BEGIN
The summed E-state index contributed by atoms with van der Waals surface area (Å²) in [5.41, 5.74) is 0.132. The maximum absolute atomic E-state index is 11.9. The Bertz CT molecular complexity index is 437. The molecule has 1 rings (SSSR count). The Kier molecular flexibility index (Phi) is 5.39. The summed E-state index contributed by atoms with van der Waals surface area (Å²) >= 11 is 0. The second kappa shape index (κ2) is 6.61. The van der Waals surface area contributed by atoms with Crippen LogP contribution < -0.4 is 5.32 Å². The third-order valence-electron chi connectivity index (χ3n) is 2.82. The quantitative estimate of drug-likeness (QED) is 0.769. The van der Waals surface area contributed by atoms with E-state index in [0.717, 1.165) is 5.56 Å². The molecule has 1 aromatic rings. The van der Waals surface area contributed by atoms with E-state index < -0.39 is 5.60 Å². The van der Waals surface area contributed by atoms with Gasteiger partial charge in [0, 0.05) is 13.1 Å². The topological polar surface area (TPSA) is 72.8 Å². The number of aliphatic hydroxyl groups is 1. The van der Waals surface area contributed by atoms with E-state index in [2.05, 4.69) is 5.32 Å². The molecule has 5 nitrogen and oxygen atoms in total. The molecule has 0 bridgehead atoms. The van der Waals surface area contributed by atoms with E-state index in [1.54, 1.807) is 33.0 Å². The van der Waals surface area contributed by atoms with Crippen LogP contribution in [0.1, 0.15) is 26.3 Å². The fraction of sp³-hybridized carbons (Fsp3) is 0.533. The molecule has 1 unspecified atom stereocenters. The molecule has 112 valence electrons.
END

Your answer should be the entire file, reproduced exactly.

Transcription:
The summed E-state index contributed by atoms with van der Waals surface area (Å²) in [5.41, 5.74) is 0.132. The maximum absolute atomic E-state index is 11.9. The Bertz CT molecular complexity index is 437. The molecule has 1 rings (SSSR count). The Kier molecular flexibility index (Phi) is 5.39. The summed E-state index contributed by atoms with van der Waals surface area (Å²) >= 11 is 0. The second kappa shape index (κ2) is 6.61. The van der Waals surface area contributed by atoms with Crippen LogP contribution < -0.4 is 5.32 Å². The third-order valence-electron chi connectivity index (χ3n) is 2.82. The quantitative estimate of drug-likeness (QED) is 0.769. The van der Waals surface area contributed by atoms with E-state index in [0.717, 1.165) is 5.56 Å². The molecule has 1 aromatic rings. The van der Waals surface area contributed by atoms with E-state index < -0.39 is 5.60 Å². The van der Waals surface area contributed by atoms with Gasteiger partial charge in [0, 0.05) is 13.1 Å². The topological polar surface area (TPSA) is 72.8 Å². The number of aliphatic hydroxyl groups is 1. The van der Waals surface area contributed by atoms with E-state index in [2.05, 4.69) is 5.32 Å². The molecule has 5 nitrogen and oxygen atoms in total. The molecule has 0 bridgehead atoms. The van der Waals surface area contributed by atoms with E-state index in [1.54, 1.807) is 33.0 Å². The van der Waals surface area contributed by atoms with Crippen LogP contribution in [0.1, 0.15) is 26.3 Å². The fraction of sp³-hybridized carbons (Fsp3) is 0.533. The molecule has 1 unspecified atom stereocenters. The molecule has 112 valence electrons.